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AIBU: Re the grammar police on this board

(106 Posts)
RedRoosterLondon Thu 28-Jan-16 00:55:12

AIBU to think that the grammar police on here sanctimonious cunts?

RedRoosterLondon Thu 28-Jan-16 00:57:09

Oh wow they are about to get excited because I missed a word out. trembles

AnnieOnAMapleLeaf Thu 28-Jan-16 00:59:23

Meh. Read what interests you and ignore what doesn't.

Poor grammar irritates me but I bite my tongue and ignore it. If it is really poor grammar, I tend to just hide the thread as I know I wouldn't be able to bite my tongue that hard.

AnnieOnAMapleLeaf Thu 28-Jan-16 01:00:05

I didn't mean that first sentence to sound nearly as sarky as it does. Sorry.

shiteforbrains Thu 28-Jan-16 01:01:27

Message withdrawn at poster's request.

Mmmmcake123 Thu 28-Jan-16 01:04:31

I poste sumfink 1nce n n the wuz a propr bruhaha
Leave them to it methinks
I always think it's a little unnecessary when people do a second post with a * indicating their error. Occasionally it's valuable but often the error is clearly a typo and doesn't need an explanation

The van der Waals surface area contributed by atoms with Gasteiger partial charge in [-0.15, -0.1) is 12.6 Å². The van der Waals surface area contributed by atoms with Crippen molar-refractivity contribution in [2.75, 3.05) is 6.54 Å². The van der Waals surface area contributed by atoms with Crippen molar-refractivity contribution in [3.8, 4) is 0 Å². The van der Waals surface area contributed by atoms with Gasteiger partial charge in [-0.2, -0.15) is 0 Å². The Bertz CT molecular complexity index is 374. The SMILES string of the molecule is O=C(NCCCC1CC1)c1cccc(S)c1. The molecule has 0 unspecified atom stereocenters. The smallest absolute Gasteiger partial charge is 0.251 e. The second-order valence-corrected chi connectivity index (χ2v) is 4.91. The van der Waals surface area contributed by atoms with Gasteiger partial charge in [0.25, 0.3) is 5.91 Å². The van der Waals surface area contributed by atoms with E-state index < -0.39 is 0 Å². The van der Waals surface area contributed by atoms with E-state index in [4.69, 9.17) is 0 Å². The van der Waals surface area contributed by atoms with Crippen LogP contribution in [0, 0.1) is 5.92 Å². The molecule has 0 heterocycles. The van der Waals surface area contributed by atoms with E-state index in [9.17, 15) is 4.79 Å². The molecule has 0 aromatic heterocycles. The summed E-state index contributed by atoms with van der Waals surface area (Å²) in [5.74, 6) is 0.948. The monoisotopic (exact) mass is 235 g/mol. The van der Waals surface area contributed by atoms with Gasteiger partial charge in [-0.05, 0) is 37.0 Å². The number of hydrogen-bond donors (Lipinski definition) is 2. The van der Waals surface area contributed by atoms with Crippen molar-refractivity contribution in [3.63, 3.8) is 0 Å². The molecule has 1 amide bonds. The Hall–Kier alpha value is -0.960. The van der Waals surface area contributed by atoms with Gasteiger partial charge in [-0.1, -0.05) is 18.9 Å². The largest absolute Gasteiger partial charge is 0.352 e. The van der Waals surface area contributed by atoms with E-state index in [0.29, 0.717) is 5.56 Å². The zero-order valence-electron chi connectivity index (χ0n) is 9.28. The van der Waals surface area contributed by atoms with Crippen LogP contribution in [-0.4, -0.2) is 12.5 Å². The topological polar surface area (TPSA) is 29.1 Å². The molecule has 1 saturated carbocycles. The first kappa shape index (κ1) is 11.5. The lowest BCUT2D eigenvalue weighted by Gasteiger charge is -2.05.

Mmmmcake123 Thu 28-Jan-16 01:06:36


Smidge001 Thu 28-Jan-16 01:38:45

Don't see the problem myself. If I get something wrong I'm quite happy to have it explained to me what was wrong. Probably why my teachers liked me grin Surely it says more about you (one? / a person?) if you (one?) can't take criticism.

I realise there are plenty of ways to go about it of course, and rudeness is unnecessary, but generally I find the corrections are meant in a positive way.

Agree if they're just rude and assume that lack of grammar knowledge = dipshit, then that's downright nasty, but I haven't actually seen that attitude, and I'd certainly rather be shown where I went wrong so I can try to do better next time.

don't care if that makes me square!!

GarlicBake Thu 28-Jan-16 01:40:00

I'm a pedant. Quite a relaxed one, but textspeak makes me go on red alert. I can't help it, though I do my best to hide it.

Mumsnet's teeming with more erudite and infinitely more pedantic pedants than me.

* than I.

<sighs happily>

LucyBabs Thu 28-Jan-16 01:46:09

I received this message from my sil "ho u hun? Al gud with me.. N e news? Ho the kids? U of out the w en"
I just can't do text speak, there's no place for it. I can understand lack of punctuation, misspelling of words.. but blatant couldn't give a fuck how I am typing.. No!

YouthHostellingWithChrisEubank Thu 28-Jan-16 03:44:06

"Don't see the problem myself. If I get something wrong I'm quite happy to have it explained to me what was wrong."